The Maryknoll Office for Global Concerns joins over 40 U.S.-based faith, human rights, foreign policy, humanitarian, immigrant rights and border-based civil society organizations in a statement to express deep concern over the Trump Administration’s latest actions on Central America including the wholesale cutoffs of assistance to Guatemala, Honduras, and El Salvador.
Maryknoll missioners around the world feel the impact of social injustice and see its effects in the communities were they live and work. Flowing from their ministries of presence and accompaniment, as well as from the concrete programs and projects in which Maryknollers participate, we engage in the hard work of identifying root causes of social and economic injustice. With a particular focus on the geographical regions where Maryknoll is present, as well as on structural or systemic injustice affecting women, children, indigenous peoples, migrants and refugees and people with HIV and AIDS, we join with others of like mind to identify potential pathways to social transformation and to move our world in that direction.
The Maryknoll Office for Global Concerns condemns President Trump's emergency declaration and calls on Congress to enact immigration policies that protect human rights.
With great concern for the state of the U.S. democracy, eleven national and international Catholic social justice organizations sent the following statement to Congress on the occassion of Martin Luther King Day.
The Maryknoll Office for Global Concerns joined thirty organizations calling on the U.S. government to protect human rights in development interventions.
The Maryknoll Office for Global Concerns joined thirty-six national, faith-based organizations calling on Congress to rein in funding for unchecked, unaccountable detention, deportation, and border enforcement policies.
The Maryknoll Office of Global Concerns denounces the new “zero-tolerance” immigration policies enacted by the United States on May 4.
The Maryknoll Office for Global Concerns issued the following press statement on September 13, 2017.
On November 20, 14 Catholic organizations, including the Maryknoll Office for Global Concerns, sent a statement to members of Congress regarding the Syrian refugee crisis and the need to welcome Syrian refugees.
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Trafficking, sexual slavery, child prostitution ... all are gross violations of human dignity and demand urgent attention.
In the past few months, Guatemala has seen dangerous efforts to rollback key human rights protections instituted after the Guatemalan Civil War.
CIDSE, an international alliance of Catholic social justice organizations which includes the Maryknoll Office for Global Concerns, issued the following statement after the collapse of a mine waste dam in Brunadinho, Brazil.
Since February 7, protests have erupted across Haiti over allegedly misappropriated government funds and a massive devaluation of the Haitian currency, the gourde.
On February 15, 2019, President Trump declared a national state of emergency. The day before, Congress passed a funding bill that includes an increase in immigrant detention and $1.375 billion for wall construction. The Maryknoll Office for Global Concerns (MOGC) condemned both the emergency declaration and the legislation.
“What is the just and humane way to secure our borders and treat those fleeing persecution? It is not with more immigrant detention and a border wall,” said Susan Gunn, Interim Director of the Maryknoll Office for Global Concerns.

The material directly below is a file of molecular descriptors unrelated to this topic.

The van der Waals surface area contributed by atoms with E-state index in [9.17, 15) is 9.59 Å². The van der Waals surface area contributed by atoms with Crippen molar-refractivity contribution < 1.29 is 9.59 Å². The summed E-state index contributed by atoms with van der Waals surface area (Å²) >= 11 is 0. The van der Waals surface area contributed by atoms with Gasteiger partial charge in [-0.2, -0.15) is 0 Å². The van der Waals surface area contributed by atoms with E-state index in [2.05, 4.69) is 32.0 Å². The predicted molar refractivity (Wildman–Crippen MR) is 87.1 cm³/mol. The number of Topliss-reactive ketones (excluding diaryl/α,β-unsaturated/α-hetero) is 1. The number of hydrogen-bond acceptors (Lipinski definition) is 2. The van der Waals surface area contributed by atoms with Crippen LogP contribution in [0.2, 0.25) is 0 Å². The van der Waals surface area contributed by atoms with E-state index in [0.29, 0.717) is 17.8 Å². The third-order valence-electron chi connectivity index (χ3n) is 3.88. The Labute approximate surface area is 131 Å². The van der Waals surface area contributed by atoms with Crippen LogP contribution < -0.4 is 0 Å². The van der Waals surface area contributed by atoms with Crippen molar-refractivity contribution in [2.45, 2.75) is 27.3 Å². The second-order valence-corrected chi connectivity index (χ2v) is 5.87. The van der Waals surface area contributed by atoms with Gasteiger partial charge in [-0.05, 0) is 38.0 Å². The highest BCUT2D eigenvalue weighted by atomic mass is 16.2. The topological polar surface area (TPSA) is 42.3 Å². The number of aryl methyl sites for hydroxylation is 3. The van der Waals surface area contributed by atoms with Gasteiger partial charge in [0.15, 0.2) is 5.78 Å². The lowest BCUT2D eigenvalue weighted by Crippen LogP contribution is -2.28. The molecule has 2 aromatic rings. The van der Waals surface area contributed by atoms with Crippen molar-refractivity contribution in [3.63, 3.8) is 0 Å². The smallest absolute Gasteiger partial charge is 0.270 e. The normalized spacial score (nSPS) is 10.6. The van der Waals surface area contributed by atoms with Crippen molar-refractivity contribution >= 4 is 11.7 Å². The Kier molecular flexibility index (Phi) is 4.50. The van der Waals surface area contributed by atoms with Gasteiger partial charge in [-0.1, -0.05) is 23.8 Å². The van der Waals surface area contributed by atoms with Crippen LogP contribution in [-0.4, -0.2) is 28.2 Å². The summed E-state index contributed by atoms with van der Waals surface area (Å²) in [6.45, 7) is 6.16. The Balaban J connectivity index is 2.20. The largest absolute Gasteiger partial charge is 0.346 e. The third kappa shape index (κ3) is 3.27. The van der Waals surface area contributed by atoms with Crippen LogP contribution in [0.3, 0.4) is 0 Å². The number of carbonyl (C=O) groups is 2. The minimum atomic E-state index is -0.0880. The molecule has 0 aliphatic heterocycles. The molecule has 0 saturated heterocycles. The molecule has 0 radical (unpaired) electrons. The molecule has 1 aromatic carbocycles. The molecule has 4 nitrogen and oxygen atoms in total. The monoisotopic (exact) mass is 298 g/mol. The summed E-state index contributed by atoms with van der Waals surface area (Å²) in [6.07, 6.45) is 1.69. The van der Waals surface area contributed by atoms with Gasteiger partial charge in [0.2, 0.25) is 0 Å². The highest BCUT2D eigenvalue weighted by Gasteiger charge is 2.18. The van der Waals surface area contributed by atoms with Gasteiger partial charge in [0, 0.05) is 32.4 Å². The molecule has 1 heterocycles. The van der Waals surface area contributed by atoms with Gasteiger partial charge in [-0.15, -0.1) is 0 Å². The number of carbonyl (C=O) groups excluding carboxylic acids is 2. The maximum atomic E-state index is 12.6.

Loreta Castro, director of the Center for Peace Education at Miriam College, in Quezon City, Philippines, writes about the current political challenges in the Philippines.
Maryknoll Father Tom Tiscornia in South Sudan reflects on the need to engage in new beginnings and challenges as one community and with trust in God's goodness.
Maryknoll Father Bill Donnelly reflects on the faith of the people of Guatemala who have endured years of violence and oppression yet live in hope that justice will prevail.
Maryknoll Father Shaun Crumb in China reflects on those who have answered the call to serve as good shepherds of others in the U.S. gun violence epidemic.
Maryknoll Lay Missioner Tim Ross in El Salvador reflects on God's answer to the cries of all those who are suffering.
Maryknoll Sister Miriam Frances Perlewitz in Bangladesh reflects on the need for a clean heart and steadfast spirit when facing life's challenges.
Maryknoll Father John Barth reflects on the light of Jesus shining in all corners of the world, even in refugee settlement camps for South Sudanese people.
The following reflection was prepared by Maryknoll Sr. Efu Nyaki, who works with women in Brazil.
Maryknoll Father Stephen Judd reflects on restoring relationships during the season of Lent.
Maryknoll Sr. Mary Frances Kobets in Zimbabwe reflects on Jesus' example of letting one's clean heart beat for others.
Maryknoll Father Dennis Moorman in Brazil reflects on Jesus' call for transformation of our sinful social structures as well as ourselves.
Marknoll Sister Marvie Misolas reflects on Jesus' example of courage and faithfulness to God’s call as a source of strength when we face doubt, fear, or even an imminent threat to life.
Dwayne Fernandes, a Maryknoll Lay Missioner in El Salvador, reflects on God's call to heal a broken humanity.
Maryknoll Father Paul Masson shares a story about a parish in Bolivia that is answering God's call to be a prophetic community.
Maryknoll Father Michael Snyder asks, as followers of Christ, how will we respond to the challenges life, knowing that God resides within us here and now?